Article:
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Defence & Aerospace

China’s supersonic submarine


China Supercavitating Submarine

China Supercavitating Submarine

Researchers in China are reporting that they’ve taken a big step towards creating a truly revolutionary submarine. For years, the nation has been dedicated to the expansion of the People’s Liberation Army Navy (PLAN) Submarine Force.

Aside from wanting a fleet that could rival those of other superpowers, the growing fleet is seen as a means of further pressing Chinese territorial and strategic interests in the Pacific. However, this latest development is quite novel, since it involves the development of supersonic submarines.

The technology behind this, which could just as easily be applied to weaponised torpedoes as military or civilian submarines, could theoretically allow a sub to travel from Shanghai to San Francisco a distance of about 9650 km (6,000 miles) – in just 100 minutes. This new advance, developed by a team of scientists at the Harbin Institute of Technology‘s Complex Flow and Heat Transfer Lab, is known as supercavitation – a concept originally developed by the Soviets in the ’60s, during the Cold War.

As is commonly known, objects moving through water have a harder time than those moving through air. While automobiles are only able to travel so fast before succumbing to wind resistance (aka. drag), surface ships and submarines must content with fluid-dynamics, which are much more tricky. Compared to air, water is far more dense and viscous, which means more energy is required to get up to a certain speed. Even the most modern and advanced nuclear submarine cannot travel much faster than 40 knots (74 kph/46 mph), and the same applies to torpedoes. Higher speeds are possible, but would require so much power to make it impractical.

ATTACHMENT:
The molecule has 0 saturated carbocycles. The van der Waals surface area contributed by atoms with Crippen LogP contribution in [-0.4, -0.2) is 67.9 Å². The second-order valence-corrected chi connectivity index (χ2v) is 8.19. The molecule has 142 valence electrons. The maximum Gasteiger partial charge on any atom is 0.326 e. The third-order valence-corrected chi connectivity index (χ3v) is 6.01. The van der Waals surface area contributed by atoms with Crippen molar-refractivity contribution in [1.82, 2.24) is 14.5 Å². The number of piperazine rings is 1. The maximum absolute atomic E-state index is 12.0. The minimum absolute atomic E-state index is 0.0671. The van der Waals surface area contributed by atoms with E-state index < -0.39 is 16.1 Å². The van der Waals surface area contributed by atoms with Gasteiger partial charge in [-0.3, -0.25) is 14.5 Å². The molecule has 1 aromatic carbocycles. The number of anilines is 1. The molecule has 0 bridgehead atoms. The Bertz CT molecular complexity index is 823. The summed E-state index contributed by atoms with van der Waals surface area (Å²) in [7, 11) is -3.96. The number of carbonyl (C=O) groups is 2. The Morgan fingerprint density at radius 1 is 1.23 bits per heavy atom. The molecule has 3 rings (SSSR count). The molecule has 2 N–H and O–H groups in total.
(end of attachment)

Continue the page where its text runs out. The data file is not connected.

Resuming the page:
That’s where supercavitation comes into play, a technique devised with the explicit purpose of creating high-speed torpedoes during the Cold War. This technique gets around the drag of water by creating a bubble of gas for the object to travel through. In the hands of the Soviet’s, the research resulted in the Shkval torpedo, which uses a special nose cone to create the supercavitation envelope that allows it to travel through the water at speeds of up to 200 knots (370 kph/230 mph) – much, much faster than the standard torpedoes fielded by the US.

The only other countries with supercavitational weapons are Iran – which most likely reverse-engineered the Russian Shkval – and Germany, the creators of the Superkavitierender Unterwasserlaufkörper (“supercavitating underwater running body”). The US is researching its own supercavitational torpedo, but there’s very little public information available. Meanwhile, China is not only looking to create supercavitating torpedoes, but an underwater vessel.

Unlike previous approaches, which have to be launched at speeds of about 95 km (60 mph) to create the initial supercavitation bubble, the method described by the Harbin Institute of Technology in China uses a “special liquid membrane” that reduces friction at low speeds. This liquid is constantly showered over the object to replenish the membrane as it’s worn off by its passage through water. Once the object gets up to speed, it apparently uses the same gas-through-nose-cone technique to achieve supercavitation.